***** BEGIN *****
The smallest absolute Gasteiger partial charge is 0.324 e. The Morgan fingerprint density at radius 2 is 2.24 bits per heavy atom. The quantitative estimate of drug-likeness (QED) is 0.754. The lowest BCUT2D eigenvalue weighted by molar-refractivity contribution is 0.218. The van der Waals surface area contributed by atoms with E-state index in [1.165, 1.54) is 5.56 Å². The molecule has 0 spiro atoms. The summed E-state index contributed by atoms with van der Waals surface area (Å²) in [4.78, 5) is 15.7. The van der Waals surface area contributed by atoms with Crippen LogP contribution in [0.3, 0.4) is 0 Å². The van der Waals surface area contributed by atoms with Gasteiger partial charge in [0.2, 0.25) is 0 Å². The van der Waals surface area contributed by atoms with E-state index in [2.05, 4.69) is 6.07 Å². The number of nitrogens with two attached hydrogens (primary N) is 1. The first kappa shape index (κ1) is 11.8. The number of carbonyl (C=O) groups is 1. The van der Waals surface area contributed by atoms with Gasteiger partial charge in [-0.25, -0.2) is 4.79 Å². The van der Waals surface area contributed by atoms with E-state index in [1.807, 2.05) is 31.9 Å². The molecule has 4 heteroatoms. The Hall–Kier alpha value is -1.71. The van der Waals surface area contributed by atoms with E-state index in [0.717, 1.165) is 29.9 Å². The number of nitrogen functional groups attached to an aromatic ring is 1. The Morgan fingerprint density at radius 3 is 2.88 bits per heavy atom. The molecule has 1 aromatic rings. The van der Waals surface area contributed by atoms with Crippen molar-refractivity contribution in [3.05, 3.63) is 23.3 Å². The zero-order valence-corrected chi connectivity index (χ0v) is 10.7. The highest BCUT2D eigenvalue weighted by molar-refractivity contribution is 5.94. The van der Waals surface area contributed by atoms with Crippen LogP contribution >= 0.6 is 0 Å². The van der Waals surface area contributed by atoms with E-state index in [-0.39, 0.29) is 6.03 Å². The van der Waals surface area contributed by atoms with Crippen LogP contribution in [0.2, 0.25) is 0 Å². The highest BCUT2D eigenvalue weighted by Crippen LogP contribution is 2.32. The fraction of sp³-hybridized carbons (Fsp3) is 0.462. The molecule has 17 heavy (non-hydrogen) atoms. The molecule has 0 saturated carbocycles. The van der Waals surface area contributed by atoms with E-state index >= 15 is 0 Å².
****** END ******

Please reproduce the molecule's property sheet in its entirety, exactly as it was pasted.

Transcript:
The smallest absolute Gasteiger partial charge is 0.324 e. The Morgan fingerprint density at radius 2 is 2.24 bits per heavy atom. The quantitative estimate of drug-likeness (QED) is 0.754. The lowest BCUT2D eigenvalue weighted by molar-refractivity contribution is 0.218. The van der Waals surface area contributed by atoms with E-state index in [1.165, 1.54) is 5.56 Å². The molecule has 0 spiro atoms. The summed E-state index contributed by atoms with van der Waals surface area (Å²) in [4.78, 5) is 15.7. The van der Waals surface area contributed by atoms with Crippen LogP contribution in [0.3, 0.4) is 0 Å². The van der Waals surface area contributed by atoms with Gasteiger partial charge in [0.2, 0.25) is 0 Å². The van der Waals surface area contributed by atoms with E-state index in [2.05, 4.69) is 6.07 Å². The number of nitrogens with two attached hydrogens (primary N) is 1. The first kappa shape index (κ1) is 11.8. The number of carbonyl (C=O) groups is 1. The van der Waals surface area contributed by atoms with Gasteiger partial charge in [-0.25, -0.2) is 4.79 Å². The van der Waals surface area contributed by atoms with E-state index in [1.807, 2.05) is 31.9 Å². The molecule has 4 heteroatoms. The Hall–Kier alpha value is -1.71. The van der Waals surface area contributed by atoms with E-state index in [0.717, 1.165) is 29.9 Å². The number of nitrogen functional groups attached to an aromatic ring is 1. The Morgan fingerprint density at radius 3 is 2.88 bits per heavy atom. The molecule has 1 aromatic rings. The van der Waals surface area contributed by atoms with Crippen molar-refractivity contribution in [3.05, 3.63) is 23.3 Å². The zero-order valence-corrected chi connectivity index (χ0v) is 10.7. The highest BCUT2D eigenvalue weighted by molar-refractivity contribution is 5.94. The van der Waals surface area contributed by atoms with Crippen LogP contribution >= 0.6 is 0 Å². The van der Waals surface area contributed by atoms with E-state index in [-0.39, 0.29) is 6.03 Å². The van der Waals surface area contributed by atoms with Crippen LogP contribution in [0.2, 0.25) is 0 Å². The highest BCUT2D eigenvalue weighted by Crippen LogP contribution is 2.32. The fraction of sp³-hybridized carbons (Fsp3) is 0.462. The molecule has 17 heavy (non-hydrogen) atoms. The molecule has 0 saturated carbocycles. The van der Waals surface area contributed by atoms with E-state index >= 15 is 0 Å².